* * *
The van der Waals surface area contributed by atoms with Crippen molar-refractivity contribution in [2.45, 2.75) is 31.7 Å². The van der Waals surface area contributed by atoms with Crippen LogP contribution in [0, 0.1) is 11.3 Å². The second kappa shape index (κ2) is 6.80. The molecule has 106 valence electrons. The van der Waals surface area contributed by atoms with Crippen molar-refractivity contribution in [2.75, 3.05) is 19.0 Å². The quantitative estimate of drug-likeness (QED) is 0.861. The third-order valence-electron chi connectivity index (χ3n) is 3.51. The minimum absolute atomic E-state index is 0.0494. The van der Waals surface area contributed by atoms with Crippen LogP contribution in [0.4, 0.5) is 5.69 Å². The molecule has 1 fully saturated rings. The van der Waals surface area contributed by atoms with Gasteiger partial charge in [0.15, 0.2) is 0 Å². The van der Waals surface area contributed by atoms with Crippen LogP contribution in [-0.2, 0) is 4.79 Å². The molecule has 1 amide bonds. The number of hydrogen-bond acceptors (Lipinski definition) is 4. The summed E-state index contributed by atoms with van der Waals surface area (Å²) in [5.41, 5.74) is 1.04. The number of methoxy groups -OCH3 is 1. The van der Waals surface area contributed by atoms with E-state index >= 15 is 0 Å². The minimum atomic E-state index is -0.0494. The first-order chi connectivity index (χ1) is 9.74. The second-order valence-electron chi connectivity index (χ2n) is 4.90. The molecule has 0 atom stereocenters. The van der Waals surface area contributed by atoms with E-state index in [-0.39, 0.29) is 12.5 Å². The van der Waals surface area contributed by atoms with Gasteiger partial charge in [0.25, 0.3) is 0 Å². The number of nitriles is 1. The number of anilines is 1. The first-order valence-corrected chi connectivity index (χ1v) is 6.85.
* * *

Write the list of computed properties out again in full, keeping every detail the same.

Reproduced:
The van der Waals surface area contributed by atoms with Crippen molar-refractivity contribution in [2.45, 2.75) is 31.7 Å². The van der Waals surface area contributed by atoms with Crippen LogP contribution in [0, 0.1) is 11.3 Å². The second kappa shape index (κ2) is 6.80. The molecule has 106 valence electrons. The van der Waals surface area contributed by atoms with Crippen molar-refractivity contribution in [2.75, 3.05) is 19.0 Å². The quantitative estimate of drug-likeness (QED) is 0.861. The third-order valence-electron chi connectivity index (χ3n) is 3.51. The minimum absolute atomic E-state index is 0.0494. The van der Waals surface area contributed by atoms with Crippen LogP contribution in [0.4, 0.5) is 5.69 Å². The molecule has 1 fully saturated rings. The van der Waals surface area contributed by atoms with Gasteiger partial charge in [0.15, 0.2) is 0 Å². The van der Waals surface area contributed by atoms with Crippen LogP contribution in [-0.2, 0) is 4.79 Å². The molecule has 1 amide bonds. The number of hydrogen-bond acceptors (Lipinski definition) is 4. The summed E-state index contributed by atoms with van der Waals surface area (Å²) in [5.41, 5.74) is 1.04. The number of methoxy groups -OCH3 is 1. The van der Waals surface area contributed by atoms with E-state index >= 15 is 0 Å². The minimum atomic E-state index is -0.0494. The first-order chi connectivity index (χ1) is 9.74. The second-order valence-electron chi connectivity index (χ2n) is 4.90. The molecule has 0 atom stereocenters. The van der Waals surface area contributed by atoms with E-state index in [-0.39, 0.29) is 12.5 Å². The van der Waals surface area contributed by atoms with Gasteiger partial charge in [0.25, 0.3) is 0 Å². The number of nitriles is 1. The number of anilines is 1. The first-order valence-corrected chi connectivity index (χ1v) is 6.85.